With the Surface Book, Surface Studio and other products, Microsoft has managed to attract graphics pros, designers and engineers, many used to working with Apple products. It's now taking the next logical step by expanding into workspace lifestyle concepts via a partnership with Steelcase. The two companies have unveiled "Creative Spaces," which are office furniture layout concepts optimized to work with Surface products.
There are five sets of new products. The "Focus Studio," designed with Microsoft's Surface Book and Surface Pro 4 in mind, gives workers "alone time to focus and get into flow, while also allowing quick shifts to two-person collaboration." Meanwhile, the "Duo Studio" lets designers work in pairs or individually via a Surface Studio all-in-one. It also includes a lounge area for creative review with others on the giant-screened Surface Hub, an interactive white board.
The "Ideation Hub" is also a conference-style space that lets colleagues work on ideas in person or remotely on the Surface Hub. "Maker Commons" is aimed a rapid prototyping "hackathon"-style teams to "encourage quick switching between conversation, experimentation and concentration," using a mix of devices like the Surface Hub and Surface Pro laptops. Finally, the "Respite Room" is a fully private space that lets you relax and think.
The companies see the new products as more than just desks, chairs and computers. "The problems people face at work today are much more complex than they used to be," says Steelcase VP of Strategy Sara Armbruster. "[We] will help organizations thoughtfully integrate place and technology to encourage creative behaviors at work."
While that sounds a bit high-minded, Microsoft and Steelcase have studies to back it up. For instance, Microsoft found that most workers feel career advancement "depends on their ability to be creative," but few think their workplace fosters that creativity. "Most employees are still working with outdated technology and in places that are rooted in the past, which makes it difficult for them to work in new, creative ways," said one analyst in the press release.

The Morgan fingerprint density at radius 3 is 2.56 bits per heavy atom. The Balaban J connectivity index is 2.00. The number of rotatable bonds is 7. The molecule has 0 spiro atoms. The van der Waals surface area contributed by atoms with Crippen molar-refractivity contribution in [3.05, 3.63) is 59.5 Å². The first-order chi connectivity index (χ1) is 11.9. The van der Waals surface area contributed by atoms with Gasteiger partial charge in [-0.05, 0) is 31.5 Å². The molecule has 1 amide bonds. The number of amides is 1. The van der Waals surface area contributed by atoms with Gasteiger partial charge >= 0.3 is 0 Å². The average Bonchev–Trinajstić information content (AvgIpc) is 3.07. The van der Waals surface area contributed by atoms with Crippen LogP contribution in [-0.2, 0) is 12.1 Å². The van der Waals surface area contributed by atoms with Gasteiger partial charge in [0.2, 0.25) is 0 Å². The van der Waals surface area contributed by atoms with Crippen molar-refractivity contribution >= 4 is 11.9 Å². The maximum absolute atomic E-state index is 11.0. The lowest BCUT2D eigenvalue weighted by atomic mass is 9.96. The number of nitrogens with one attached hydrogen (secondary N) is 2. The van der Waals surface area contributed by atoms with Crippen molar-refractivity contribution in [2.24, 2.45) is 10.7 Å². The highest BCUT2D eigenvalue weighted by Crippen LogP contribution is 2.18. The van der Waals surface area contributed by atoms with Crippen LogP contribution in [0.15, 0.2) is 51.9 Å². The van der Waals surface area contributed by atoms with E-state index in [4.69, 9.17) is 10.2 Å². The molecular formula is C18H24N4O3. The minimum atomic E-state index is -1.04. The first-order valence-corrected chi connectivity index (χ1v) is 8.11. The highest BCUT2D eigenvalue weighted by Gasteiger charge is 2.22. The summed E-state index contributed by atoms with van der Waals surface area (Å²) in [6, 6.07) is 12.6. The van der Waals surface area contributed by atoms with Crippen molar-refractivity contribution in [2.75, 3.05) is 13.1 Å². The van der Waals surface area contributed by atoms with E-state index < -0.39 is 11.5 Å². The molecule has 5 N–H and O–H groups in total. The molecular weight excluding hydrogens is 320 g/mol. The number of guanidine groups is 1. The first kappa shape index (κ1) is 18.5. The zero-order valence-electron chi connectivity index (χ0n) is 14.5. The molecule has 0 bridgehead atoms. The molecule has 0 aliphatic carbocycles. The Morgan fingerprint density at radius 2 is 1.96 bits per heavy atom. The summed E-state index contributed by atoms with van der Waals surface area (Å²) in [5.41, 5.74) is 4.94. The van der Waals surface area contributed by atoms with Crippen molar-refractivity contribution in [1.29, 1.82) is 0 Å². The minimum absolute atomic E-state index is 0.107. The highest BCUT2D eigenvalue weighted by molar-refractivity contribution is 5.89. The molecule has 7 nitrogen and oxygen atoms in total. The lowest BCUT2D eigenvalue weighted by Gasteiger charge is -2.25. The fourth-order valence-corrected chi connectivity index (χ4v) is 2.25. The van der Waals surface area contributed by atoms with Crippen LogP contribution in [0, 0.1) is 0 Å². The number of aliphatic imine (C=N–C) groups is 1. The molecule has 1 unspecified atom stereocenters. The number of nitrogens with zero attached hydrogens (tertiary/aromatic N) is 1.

The various Creative Spaces include Steelcase Products like the $1,000 Gesture Chair, Brody Worklounge and $1,500 AirTouch Table. The concepts (shown in the gallery above) have descriptions that sound like Silicon Valley satire, but they should allow businesses to create employee-friendly creative spaces without Google-sized interior design budgets.
It's not exactly clear if Microsoft's products are being offered in a package with Steelcase products as part of Creative Spaces. At any rate, you can now see them at the Steelcase WorkLife Center in New York, with more coming online soon in San Francisco, Munich, London and other cities. The companies haven't revealed any pricing, probably since it varies according to the desired configuration. Select Steelcase dealers will also start selling the pen-enabled Surface Hub, which costs $9,000 in the 55-inch version and $22,000 for the 84-inch model.
Update: The article originally said that the Creative Spaces are at Steelcase Worklife Centers in ten cities, but they're only on display at one in New York City right now. Microsoft says, however, that "more showrooms will be coming online soon."